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Menezes, M.P.C.; Martinez, A.M.; Pimenta Filho, E.C.; Vega-Pla, J.L.; Delgado, J.V.; Arandas, J.K.G.; Rocha, L.L.D.; Ribeiro, M.N. Local Brazilian Goat Breeds. Encyclopedia. Available online: https://encyclopedia.pub/entry/2677 (accessed on 20 June 2024).
Menezes MPC, Martinez AM, Pimenta Filho EC, Vega-Pla JL, Delgado JV, Arandas JKG, et al. Local Brazilian Goat Breeds. Encyclopedia. Available at: https://encyclopedia.pub/entry/2677. Accessed June 20, 2024.
Menezes, Marcos Paulo Carrera, Amparo Martinez Martinez, Edgard Cavalcanti Pimenta Filho, Jose Luis Vega-Pla, Juan Vicente Delgado, Janaina Kelli Gomes Arandas, Laura Leandro Da Rocha, Maria Norma Ribeiro. "Local Brazilian Goat Breeds" Encyclopedia, https://encyclopedia.pub/entry/2677 (accessed June 20, 2024).
Menezes, M.P.C., Martinez, A.M., Pimenta Filho, E.C., Vega-Pla, J.L., Delgado, J.V., Arandas, J.K.G., Rocha, L.L.D., & Ribeiro, M.N. (2020, October 20). Local Brazilian Goat Breeds. In Encyclopedia. https://encyclopedia.pub/entry/2677
Menezes, Marcos Paulo Carrera, et al. "Local Brazilian Goat Breeds." Encyclopedia. Web. 20 October, 2020.
Local Brazilian Goat Breeds
Edit

Local Brazilian goat breeds comprise six main groups (Moxotó, Canindé, Repartida, Marota, Graúna, and Azul) and the non descript group derived from crosses. 

Local Brazilian goat breeds is a vital genetic resource because they represent the main source of animal's protein to local smallholder communities in the Brazilian semiarid. 

smallholders local genetic resources Brazilian goats diversity

Local 1. Introduction

Many domestic species originating in Europe were introduced to America in the colonial period. Brazilian goat breeds are derived mainly from Portuguese settlers with animals since the 16th century [1][2]. The Brazilian goat breeds were developed in the national territory due to natural and artificial selection promoted by smallholders, emphasizing the morphology and fitness traits and other associated processes like genetic drift [1]. They developed unique traits such as rusticity, prolificacy, and disease resistance [3], becoming a vital economic resource to household communities.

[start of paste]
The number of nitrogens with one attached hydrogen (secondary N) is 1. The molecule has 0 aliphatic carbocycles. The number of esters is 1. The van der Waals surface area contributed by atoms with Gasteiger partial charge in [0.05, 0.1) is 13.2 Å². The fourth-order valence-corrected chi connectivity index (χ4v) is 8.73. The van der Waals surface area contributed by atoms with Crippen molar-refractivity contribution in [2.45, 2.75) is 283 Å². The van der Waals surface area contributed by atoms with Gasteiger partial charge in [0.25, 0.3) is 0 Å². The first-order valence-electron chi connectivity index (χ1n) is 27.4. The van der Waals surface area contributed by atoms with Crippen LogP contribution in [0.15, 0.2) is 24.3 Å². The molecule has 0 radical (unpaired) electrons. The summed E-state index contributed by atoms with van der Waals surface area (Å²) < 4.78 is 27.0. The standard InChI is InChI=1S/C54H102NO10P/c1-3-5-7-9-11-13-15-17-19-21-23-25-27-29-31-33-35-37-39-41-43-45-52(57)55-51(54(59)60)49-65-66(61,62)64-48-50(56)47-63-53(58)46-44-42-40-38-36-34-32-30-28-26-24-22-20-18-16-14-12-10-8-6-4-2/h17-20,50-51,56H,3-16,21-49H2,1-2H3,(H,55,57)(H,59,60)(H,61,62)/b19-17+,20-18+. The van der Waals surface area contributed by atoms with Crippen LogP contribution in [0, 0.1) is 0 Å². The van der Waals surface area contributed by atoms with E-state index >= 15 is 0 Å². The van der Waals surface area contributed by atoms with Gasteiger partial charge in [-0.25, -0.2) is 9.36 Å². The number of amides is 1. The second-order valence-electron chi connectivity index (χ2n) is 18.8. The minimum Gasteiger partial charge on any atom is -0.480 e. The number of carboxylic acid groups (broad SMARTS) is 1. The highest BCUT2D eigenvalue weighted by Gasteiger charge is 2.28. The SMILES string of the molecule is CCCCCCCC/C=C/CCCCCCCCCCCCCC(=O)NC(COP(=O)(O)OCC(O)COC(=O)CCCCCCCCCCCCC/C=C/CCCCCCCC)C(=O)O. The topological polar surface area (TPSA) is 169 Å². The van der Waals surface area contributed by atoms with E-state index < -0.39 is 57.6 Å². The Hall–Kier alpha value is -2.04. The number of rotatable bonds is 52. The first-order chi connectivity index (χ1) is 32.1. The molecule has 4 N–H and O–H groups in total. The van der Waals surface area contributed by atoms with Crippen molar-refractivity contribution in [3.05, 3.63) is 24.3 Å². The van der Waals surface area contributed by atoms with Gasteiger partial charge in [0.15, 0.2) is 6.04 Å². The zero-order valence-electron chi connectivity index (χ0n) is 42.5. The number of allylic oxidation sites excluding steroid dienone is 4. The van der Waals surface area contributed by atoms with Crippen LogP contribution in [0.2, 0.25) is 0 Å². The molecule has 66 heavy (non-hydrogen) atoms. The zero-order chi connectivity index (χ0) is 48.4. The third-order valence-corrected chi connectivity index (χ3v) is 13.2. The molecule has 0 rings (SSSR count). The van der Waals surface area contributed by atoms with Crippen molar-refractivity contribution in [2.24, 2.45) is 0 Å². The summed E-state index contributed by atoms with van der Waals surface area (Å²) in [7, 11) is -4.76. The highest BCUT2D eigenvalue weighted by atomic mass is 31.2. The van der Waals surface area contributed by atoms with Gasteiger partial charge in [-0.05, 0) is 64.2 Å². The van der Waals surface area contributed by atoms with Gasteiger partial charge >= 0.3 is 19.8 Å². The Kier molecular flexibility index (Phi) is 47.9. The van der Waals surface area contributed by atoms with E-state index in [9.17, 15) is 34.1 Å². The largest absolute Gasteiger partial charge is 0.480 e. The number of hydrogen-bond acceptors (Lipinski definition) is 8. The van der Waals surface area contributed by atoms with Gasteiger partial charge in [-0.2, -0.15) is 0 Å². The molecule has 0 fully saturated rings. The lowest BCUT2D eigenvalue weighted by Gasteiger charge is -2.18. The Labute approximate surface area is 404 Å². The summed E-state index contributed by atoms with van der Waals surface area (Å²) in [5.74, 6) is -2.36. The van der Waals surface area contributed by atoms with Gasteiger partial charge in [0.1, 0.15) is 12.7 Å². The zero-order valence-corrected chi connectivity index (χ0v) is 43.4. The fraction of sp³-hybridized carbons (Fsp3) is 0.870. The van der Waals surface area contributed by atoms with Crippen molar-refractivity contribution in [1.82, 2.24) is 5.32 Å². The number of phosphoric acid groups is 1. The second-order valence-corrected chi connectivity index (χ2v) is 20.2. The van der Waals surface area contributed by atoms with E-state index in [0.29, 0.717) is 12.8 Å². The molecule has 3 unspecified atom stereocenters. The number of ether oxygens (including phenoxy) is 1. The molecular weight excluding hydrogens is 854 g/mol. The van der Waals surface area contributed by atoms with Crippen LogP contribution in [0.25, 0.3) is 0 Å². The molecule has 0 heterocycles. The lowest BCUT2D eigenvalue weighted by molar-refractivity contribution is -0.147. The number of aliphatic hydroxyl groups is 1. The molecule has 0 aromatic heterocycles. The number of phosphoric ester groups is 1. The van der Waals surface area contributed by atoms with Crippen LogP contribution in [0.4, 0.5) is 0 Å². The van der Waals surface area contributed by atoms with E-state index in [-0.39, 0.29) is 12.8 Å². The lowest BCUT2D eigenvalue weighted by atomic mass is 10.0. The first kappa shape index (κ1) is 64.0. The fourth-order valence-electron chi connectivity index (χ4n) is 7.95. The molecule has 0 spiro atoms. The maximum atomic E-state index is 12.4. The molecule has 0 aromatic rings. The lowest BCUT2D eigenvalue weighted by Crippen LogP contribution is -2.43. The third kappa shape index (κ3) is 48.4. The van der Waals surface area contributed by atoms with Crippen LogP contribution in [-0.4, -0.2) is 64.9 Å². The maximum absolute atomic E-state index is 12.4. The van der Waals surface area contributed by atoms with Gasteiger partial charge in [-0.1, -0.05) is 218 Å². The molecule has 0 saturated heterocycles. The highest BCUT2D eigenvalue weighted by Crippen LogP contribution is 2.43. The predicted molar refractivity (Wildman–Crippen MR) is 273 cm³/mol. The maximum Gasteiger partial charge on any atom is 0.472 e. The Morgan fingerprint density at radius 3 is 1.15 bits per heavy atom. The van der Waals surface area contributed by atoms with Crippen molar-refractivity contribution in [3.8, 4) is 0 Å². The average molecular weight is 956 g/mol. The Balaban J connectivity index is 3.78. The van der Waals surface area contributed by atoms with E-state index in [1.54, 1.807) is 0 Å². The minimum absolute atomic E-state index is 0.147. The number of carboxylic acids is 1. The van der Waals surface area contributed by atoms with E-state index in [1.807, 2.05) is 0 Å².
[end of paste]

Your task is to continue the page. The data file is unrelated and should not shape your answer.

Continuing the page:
In addition to early Iberian introductions, Asian breeds (Bhuj, Jamnapari, Mambrina, and Angorá) were introduced. Recently, goats of European breeds (Alpine, Saanen, Toggenburg, and Murciano-Granadina) and African breeds (Anglo-Nubian and Boer) have been imported into Brazil to improve milk and meat productions.

Brazil has more than ten million goat heads, according to FAOSTAT [4]. Approximately 90% of the national herd consists of animals with no defined breed pattern (NDBP) originating from indiscriminate crossbreeding between foreign and local breeds. However, there are two officially recognized local breeds (Moxotó and Canindé), and other local ecotypes (Serrana Azul, Repartida, Marota, Graúna, and Gurguéia) named according to their origin region or a particular trait. Otherwise, since 2015, these genetic resources are officially recognized as locally adapted breeds, local, or autochthonous breeds (Biodiversity Law. Law No. 13.123/15) [5]. According to a new international breed classification system, local breeds occur only in one country [4].

The local Brazilian goat breeds Moxotó, Canindé, Serrana Azul, Marota, Repartida, and Graúna, are animals of multiple functions and adapted to the climatic conditions and smallholder farming systems. They are rustic animals with less nutritional requirements, raised extensively, and survive in areas where they predominately forage foe food with low nutritional value, unsuitable for foreign breeds. These breeds are the only source of animal protein for low-income populations in the semiarid northeast. Despite the historical and social importance of these breeds, they have been undervalued for decades due to their low contribution to the national economy and their concentration in the most impoverished Brazilian region. This fact has contributed to limited scientific knowledge about these valuable genetic resources.

Another risk factor is that in the last years, the introduction of highly specialized foreign breeds in the Brazilian herds has caused a fast replacement and genetic erosion of the local ones, as observed by [6] and [7]. This situation requires conservation programs to protect the remaining genetic diversity in these local populations. Since the maintenance of these breeds is essential to guarantee an appropriate level of livestock biodiversity and the smallholder family’s maintenance.